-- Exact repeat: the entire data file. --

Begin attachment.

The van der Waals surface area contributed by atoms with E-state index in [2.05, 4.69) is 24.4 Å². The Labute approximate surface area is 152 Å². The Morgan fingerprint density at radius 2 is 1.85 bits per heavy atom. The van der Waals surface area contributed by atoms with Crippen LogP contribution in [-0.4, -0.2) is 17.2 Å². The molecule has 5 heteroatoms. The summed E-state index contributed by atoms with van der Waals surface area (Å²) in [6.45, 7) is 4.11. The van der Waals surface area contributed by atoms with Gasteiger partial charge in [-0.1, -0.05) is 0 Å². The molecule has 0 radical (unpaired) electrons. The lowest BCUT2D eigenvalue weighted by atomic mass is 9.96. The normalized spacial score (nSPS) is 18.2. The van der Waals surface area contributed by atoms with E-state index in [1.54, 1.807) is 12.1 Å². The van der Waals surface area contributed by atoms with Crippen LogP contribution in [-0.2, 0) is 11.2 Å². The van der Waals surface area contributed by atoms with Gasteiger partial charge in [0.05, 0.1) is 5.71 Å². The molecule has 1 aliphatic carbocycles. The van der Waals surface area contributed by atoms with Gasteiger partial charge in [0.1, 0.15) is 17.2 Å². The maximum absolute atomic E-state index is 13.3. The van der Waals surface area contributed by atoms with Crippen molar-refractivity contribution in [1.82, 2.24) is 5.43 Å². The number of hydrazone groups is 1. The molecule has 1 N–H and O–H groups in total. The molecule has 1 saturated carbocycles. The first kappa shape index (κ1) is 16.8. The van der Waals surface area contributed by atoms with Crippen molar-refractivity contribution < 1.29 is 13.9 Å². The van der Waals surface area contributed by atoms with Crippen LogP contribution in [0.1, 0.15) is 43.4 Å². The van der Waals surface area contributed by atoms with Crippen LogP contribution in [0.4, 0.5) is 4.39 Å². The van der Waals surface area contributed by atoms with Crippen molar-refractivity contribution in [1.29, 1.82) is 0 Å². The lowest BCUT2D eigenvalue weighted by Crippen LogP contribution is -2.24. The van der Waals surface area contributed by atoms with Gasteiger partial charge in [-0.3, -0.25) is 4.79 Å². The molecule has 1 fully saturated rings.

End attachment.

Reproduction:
The van der Waals surface area contributed by atoms with E-state index in [2.05, 4.69) is 24.4 Å². The Labute approximate surface area is 152 Å². The Morgan fingerprint density at radius 2 is 1.85 bits per heavy atom. The van der Waals surface area contributed by atoms with Crippen LogP contribution in [-0.4, -0.2) is 17.2 Å². The molecule has 5 heteroatoms. The summed E-state index contributed by atoms with van der Waals surface area (Å²) in [6.45, 7) is 4.11. The van der Waals surface area contributed by atoms with Gasteiger partial charge in [-0.1, -0.05) is 0 Å². The molecule has 0 radical (unpaired) electrons. The lowest BCUT2D eigenvalue weighted by atomic mass is 9.96. The normalized spacial score (nSPS) is 18.2. The van der Waals surface area contributed by atoms with E-state index in [1.54, 1.807) is 12.1 Å². The van der Waals surface area contributed by atoms with Crippen LogP contribution in [-0.2, 0) is 11.2 Å². The van der Waals surface area contributed by atoms with Gasteiger partial charge in [0.05, 0.1) is 5.71 Å². The molecule has 1 aliphatic carbocycles. The van der Waals surface area contributed by atoms with Gasteiger partial charge in [0.1, 0.15) is 17.2 Å². The maximum absolute atomic E-state index is 13.3. The van der Waals surface area contributed by atoms with Crippen molar-refractivity contribution in [1.82, 2.24) is 5.43 Å². The number of hydrazone groups is 1. The molecule has 1 N–H and O–H groups in total. The molecule has 1 saturated carbocycles. The first kappa shape index (κ1) is 16.8. The van der Waals surface area contributed by atoms with Crippen molar-refractivity contribution < 1.29 is 13.9 Å². The van der Waals surface area contributed by atoms with Crippen LogP contribution in [0.1, 0.15) is 43.4 Å². The van der Waals surface area contributed by atoms with Crippen LogP contribution in [0.4, 0.5) is 4.39 Å². The van der Waals surface area contributed by atoms with Crippen molar-refractivity contribution in [1.29, 1.82) is 0 Å². The lowest BCUT2D eigenvalue weighted by Crippen LogP contribution is -2.24. The van der Waals surface area contributed by atoms with Gasteiger partial charge in [-0.3, -0.25) is 4.79 Å². The molecule has 1 fully saturated rings.